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Making your mark the nontraditional way

There are signs that it is becoming easier to register nontraditional trademarks. But how useful are they for brand owners? A session at today's INTA Annual Meeting compares practice in China, Europe and the United States, reports Emma Barraclough.

Sixteen years ago OHIM opened its doors in Alicante. The legislation that had created it also ushered in a new era for nontraditional marks in Europe. From now on, the Community trade mark regulation said, CTMs can be registered as long as they are capable of being represented graphically and of distinguishing the goods or services of one undertaking from those of another.

The flexibility that the legislation gave to OHIM is important, says João Miranda de Sousa of Spain’s J&A Garrigues. “A trademark is a message to a consumer that says ‘this is unique. It’s my product. Buy it’,” he says. “Legislation should not put additional obstacles in the way of companies when it comes to them finding ways to attract customers.”

Miranda de Sousa, a former Director of General Affairs and External Relations at OHIM, is  one of the speakers at today’s session on nontraditional marks. He and Paul Ranjard of Wan Hui Da Intellectual Property Agency in China, Michael L. Gannon of 3M Company in the U.S. and Shelley Watson of Chivas Brothers Limited in the UK will share their experiences of protecting nontraditional marks in different parts of the world and consider the best strategies for trademark owners.

In Europe, the Court of Justice’s decision in Sieckmann (see box) was instrumental in clarifying how trademark examiners at OHIM should apply European trademark law in practice. “The Court essentially said that the problem of nontraditional marks is a logical problem, not a conceptual one,” says Miranda de Sousa.

But those practical problems still remain when it comes to applying for olfactory trademarks in particular. How can smells be represented objectively? Is the smell of cut grass (once registered as a CTM but now lapsed) or of baking bread different in Finland than it is in Greece? It is important that IP offices are cautious when it comes to granting exclusive rights to trademark owners—which is one of the reasons why so few smell and sound marks have been registered, says Miranda de Sousa.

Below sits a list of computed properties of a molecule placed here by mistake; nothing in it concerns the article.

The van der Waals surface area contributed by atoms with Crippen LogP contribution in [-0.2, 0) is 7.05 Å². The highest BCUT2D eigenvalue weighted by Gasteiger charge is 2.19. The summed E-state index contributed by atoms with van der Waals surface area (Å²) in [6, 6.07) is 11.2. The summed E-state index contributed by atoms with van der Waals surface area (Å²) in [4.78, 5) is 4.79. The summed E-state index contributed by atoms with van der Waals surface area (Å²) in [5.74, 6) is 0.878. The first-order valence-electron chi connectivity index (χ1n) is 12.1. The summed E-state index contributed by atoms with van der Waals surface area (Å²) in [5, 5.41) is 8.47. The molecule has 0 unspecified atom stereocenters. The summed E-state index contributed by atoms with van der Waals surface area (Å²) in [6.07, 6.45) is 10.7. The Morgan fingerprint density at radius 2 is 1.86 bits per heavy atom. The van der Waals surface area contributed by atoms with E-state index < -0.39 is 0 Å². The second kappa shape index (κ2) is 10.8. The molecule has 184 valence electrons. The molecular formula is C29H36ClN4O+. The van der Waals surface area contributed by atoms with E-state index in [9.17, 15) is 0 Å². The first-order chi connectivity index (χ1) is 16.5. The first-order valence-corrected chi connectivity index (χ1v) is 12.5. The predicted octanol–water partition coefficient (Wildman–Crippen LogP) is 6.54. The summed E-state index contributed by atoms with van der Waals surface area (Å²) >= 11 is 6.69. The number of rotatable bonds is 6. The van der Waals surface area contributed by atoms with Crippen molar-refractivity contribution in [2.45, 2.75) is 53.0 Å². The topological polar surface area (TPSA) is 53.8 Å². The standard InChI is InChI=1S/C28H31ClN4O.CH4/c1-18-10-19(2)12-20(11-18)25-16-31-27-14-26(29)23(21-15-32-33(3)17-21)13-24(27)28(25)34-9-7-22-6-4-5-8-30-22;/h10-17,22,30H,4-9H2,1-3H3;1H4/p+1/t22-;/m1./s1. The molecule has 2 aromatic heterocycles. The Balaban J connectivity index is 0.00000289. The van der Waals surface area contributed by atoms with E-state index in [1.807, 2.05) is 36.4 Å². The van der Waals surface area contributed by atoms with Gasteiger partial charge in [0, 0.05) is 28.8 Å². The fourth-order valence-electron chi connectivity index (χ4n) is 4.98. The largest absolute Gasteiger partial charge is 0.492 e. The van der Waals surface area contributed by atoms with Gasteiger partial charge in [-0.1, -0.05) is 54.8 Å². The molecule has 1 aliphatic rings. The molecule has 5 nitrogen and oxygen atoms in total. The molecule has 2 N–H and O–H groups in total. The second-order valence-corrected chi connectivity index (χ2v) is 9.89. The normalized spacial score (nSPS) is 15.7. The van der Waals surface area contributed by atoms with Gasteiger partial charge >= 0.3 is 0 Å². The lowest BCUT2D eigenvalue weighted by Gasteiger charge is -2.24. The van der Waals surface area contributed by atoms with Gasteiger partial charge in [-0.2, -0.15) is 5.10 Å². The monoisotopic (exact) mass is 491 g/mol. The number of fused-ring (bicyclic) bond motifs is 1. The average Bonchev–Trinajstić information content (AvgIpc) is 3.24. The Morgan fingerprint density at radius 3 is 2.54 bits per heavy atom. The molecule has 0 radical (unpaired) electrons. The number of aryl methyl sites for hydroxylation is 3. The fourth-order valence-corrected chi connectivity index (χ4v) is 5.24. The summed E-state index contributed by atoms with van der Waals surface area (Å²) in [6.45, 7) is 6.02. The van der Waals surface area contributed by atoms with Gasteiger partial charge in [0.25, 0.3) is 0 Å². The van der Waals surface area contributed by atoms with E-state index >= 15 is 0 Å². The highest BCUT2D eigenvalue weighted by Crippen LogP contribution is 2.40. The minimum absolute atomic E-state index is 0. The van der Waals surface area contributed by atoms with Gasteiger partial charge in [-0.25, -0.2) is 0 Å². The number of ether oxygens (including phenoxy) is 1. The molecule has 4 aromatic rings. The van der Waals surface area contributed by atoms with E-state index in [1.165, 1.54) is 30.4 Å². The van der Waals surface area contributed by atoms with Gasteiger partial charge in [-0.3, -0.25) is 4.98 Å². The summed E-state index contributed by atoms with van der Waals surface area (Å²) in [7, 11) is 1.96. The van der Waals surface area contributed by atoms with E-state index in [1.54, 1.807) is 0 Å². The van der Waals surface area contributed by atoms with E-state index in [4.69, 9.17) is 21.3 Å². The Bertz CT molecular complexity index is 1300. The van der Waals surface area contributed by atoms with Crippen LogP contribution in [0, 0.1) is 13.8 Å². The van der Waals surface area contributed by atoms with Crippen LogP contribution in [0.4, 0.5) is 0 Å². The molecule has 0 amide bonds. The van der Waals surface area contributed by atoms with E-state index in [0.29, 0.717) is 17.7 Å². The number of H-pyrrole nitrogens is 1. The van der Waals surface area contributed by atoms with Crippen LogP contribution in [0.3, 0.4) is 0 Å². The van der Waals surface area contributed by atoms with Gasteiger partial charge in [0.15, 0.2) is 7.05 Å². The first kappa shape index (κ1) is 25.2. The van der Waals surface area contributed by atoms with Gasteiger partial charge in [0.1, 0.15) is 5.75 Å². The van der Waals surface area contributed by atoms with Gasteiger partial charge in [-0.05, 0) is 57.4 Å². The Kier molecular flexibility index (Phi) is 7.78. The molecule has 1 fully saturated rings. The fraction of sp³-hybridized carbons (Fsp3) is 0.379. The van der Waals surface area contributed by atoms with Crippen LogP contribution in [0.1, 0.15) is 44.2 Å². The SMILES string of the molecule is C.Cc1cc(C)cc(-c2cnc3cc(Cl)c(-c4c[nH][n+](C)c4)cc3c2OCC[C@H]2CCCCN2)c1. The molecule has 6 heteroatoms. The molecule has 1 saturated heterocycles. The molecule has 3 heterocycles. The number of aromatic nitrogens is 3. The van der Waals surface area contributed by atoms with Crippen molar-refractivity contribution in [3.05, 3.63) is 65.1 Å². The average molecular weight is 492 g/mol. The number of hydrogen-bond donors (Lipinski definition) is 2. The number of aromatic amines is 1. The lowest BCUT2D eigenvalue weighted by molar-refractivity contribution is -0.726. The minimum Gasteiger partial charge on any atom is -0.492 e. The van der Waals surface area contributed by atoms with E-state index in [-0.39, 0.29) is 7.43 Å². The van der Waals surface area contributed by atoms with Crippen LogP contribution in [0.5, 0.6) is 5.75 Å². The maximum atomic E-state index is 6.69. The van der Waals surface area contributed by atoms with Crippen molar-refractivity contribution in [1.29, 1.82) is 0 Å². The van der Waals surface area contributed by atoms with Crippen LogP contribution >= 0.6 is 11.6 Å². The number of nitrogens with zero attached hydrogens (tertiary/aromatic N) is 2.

Further relaxation

Europe’s relatively liberal legislative approach to nontraditional trademarks could become even more relaxed. In December 2010 the Max Planck Institute, which had been asked by the European Commission to consider what changes should be made to Europe’s trademark system, recommended that law makers eliminate the notion of “graphic representation” from the requirements of trademark applications. Instead, any representation would be acceptable as long as it met the Sieckmann standards of being clear, precise, self-contained, easily accessible, intelligible, durable and objective. IP owners will find out whether the Commission accepted the recommendation when it publishes its proposals for changing the rules. This is expected next month.

But while trademark owners keen to obtain nontraditional marks may welcome any move to relax the rules, they—and the attorneys who advise them—should keep their ultimate commercial goals in focus, says Miranda de Sousa. That means honing in on what the client really wants: do they just want a trade mark certificate or do they need something to stop rivals encroaching on their rights?“Even word marks can be very weak,” the former OHIM official says. “It’s not just about getting a mark on the register. It’s about the reaction you will get when you send someone a cease-and-desist letter.”

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